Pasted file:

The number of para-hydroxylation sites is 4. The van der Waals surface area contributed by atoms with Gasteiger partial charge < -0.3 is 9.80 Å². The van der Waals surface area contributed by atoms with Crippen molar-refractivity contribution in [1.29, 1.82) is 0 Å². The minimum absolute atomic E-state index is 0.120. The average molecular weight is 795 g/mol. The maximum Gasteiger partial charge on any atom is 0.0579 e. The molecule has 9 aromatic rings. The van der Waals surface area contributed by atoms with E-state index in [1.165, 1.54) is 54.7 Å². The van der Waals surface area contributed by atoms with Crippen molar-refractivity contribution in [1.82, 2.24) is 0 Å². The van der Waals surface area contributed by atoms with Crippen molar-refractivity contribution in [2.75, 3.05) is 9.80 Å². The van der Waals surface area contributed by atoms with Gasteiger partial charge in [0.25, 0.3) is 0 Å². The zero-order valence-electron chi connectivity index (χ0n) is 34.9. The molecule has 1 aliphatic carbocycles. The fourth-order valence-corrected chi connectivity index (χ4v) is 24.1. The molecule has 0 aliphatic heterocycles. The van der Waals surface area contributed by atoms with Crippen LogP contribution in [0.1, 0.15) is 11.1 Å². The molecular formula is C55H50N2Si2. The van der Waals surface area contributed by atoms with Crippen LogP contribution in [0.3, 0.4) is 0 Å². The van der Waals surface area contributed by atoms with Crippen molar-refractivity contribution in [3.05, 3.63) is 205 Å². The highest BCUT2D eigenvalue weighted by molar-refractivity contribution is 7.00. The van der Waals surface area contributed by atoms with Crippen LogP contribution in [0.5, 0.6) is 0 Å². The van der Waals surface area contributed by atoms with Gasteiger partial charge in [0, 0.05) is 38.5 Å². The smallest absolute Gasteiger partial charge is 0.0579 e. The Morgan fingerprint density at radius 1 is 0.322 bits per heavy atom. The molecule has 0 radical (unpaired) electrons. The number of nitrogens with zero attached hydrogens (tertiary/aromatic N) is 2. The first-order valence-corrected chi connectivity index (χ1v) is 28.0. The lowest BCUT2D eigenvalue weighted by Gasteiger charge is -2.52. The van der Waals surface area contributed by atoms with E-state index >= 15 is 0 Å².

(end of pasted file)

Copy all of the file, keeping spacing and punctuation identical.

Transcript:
The number of para-hydroxylation sites is 4. The van der Waals surface area contributed by atoms with Gasteiger partial charge < -0.3 is 9.80 Å². The van der Waals surface area contributed by atoms with Crippen molar-refractivity contribution in [1.29, 1.82) is 0 Å². The minimum absolute atomic E-state index is 0.120. The average molecular weight is 795 g/mol. The maximum Gasteiger partial charge on any atom is 0.0579 e. The molecule has 9 aromatic rings. The van der Waals surface area contributed by atoms with E-state index in [1.165, 1.54) is 54.7 Å². The van der Waals surface area contributed by atoms with Crippen molar-refractivity contribution in [1.82, 2.24) is 0 Å². The van der Waals surface area contributed by atoms with Crippen molar-refractivity contribution in [2.75, 3.05) is 9.80 Å². The van der Waals surface area contributed by atoms with Gasteiger partial charge in [0.25, 0.3) is 0 Å². The zero-order valence-electron chi connectivity index (χ0n) is 34.9. The molecule has 1 aliphatic carbocycles. The fourth-order valence-corrected chi connectivity index (χ4v) is 24.1. The molecule has 0 aliphatic heterocycles. The van der Waals surface area contributed by atoms with Crippen LogP contribution in [0.1, 0.15) is 11.1 Å². The molecular formula is C55H50N2Si2. The van der Waals surface area contributed by atoms with Crippen LogP contribution in [0.3, 0.4) is 0 Å². The van der Waals surface area contributed by atoms with Crippen molar-refractivity contribution in [3.05, 3.63) is 205 Å². The highest BCUT2D eigenvalue weighted by molar-refractivity contribution is 7.00. The van der Waals surface area contributed by atoms with Crippen LogP contribution in [0.5, 0.6) is 0 Å². The van der Waals surface area contributed by atoms with Gasteiger partial charge in [0, 0.05) is 38.5 Å². The smallest absolute Gasteiger partial charge is 0.0579 e. The Morgan fingerprint density at radius 1 is 0.322 bits per heavy atom. The molecule has 0 radical (unpaired) electrons. The number of nitrogens with zero attached hydrogens (tertiary/aromatic N) is 2. The first-order valence-corrected chi connectivity index (χ1v) is 28.0. The lowest BCUT2D eigenvalue weighted by Gasteiger charge is -2.52. The van der Waals surface area contributed by atoms with E-state index >= 15 is 0 Å².